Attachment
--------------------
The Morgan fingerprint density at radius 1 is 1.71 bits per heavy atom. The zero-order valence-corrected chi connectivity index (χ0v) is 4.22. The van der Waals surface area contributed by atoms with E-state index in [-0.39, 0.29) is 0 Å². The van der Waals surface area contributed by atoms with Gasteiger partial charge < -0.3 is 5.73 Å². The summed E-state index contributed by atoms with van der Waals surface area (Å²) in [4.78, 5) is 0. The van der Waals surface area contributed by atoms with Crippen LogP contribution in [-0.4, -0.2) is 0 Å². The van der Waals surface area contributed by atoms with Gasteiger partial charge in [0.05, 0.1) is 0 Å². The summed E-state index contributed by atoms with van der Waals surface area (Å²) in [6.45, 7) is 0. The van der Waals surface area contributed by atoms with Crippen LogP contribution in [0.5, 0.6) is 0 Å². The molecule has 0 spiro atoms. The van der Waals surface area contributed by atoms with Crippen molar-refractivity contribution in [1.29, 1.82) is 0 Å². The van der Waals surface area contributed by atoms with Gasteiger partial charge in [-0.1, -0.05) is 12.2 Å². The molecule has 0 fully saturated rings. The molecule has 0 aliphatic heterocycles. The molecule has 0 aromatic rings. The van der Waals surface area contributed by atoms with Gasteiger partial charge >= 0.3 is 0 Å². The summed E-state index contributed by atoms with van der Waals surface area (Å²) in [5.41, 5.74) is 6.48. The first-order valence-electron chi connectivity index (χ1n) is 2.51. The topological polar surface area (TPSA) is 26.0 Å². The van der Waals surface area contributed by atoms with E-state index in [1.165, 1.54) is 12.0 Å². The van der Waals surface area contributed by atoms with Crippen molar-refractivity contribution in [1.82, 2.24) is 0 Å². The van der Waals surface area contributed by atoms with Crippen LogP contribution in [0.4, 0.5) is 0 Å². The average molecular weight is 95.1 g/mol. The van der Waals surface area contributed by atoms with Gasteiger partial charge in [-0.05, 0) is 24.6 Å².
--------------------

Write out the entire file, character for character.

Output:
The Morgan fingerprint density at radius 1 is 1.71 bits per heavy atom. The zero-order valence-corrected chi connectivity index (χ0v) is 4.22. The van der Waals surface area contributed by atoms with E-state index in [-0.39, 0.29) is 0 Å². The van der Waals surface area contributed by atoms with Gasteiger partial charge < -0.3 is 5.73 Å². The summed E-state index contributed by atoms with van der Waals surface area (Å²) in [4.78, 5) is 0. The van der Waals surface area contributed by atoms with Crippen LogP contribution in [-0.4, -0.2) is 0 Å². The van der Waals surface area contributed by atoms with Gasteiger partial charge in [0.05, 0.1) is 0 Å². The summed E-state index contributed by atoms with van der Waals surface area (Å²) in [6.45, 7) is 0. The van der Waals surface area contributed by atoms with Crippen LogP contribution in [0.5, 0.6) is 0 Å². The molecule has 0 spiro atoms. The van der Waals surface area contributed by atoms with Crippen molar-refractivity contribution in [1.29, 1.82) is 0 Å². The van der Waals surface area contributed by atoms with Gasteiger partial charge in [-0.1, -0.05) is 12.2 Å². The molecule has 0 fully saturated rings. The molecule has 0 aliphatic heterocycles. The molecule has 0 aromatic rings. The van der Waals surface area contributed by atoms with Gasteiger partial charge >= 0.3 is 0 Å². The summed E-state index contributed by atoms with van der Waals surface area (Å²) in [5.41, 5.74) is 6.48. The first-order valence-electron chi connectivity index (χ1n) is 2.51. The topological polar surface area (TPSA) is 26.0 Å². The van der Waals surface area contributed by atoms with E-state index in [1.165, 1.54) is 12.0 Å². The van der Waals surface area contributed by atoms with Crippen molar-refractivity contribution in [1.82, 2.24) is 0 Å². The van der Waals surface area contributed by atoms with Crippen LogP contribution in [0.4, 0.5) is 0 Å². The average molecular weight is 95.1 g/mol. The van der Waals surface area contributed by atoms with Gasteiger partial charge in [-0.05, 0) is 24.6 Å².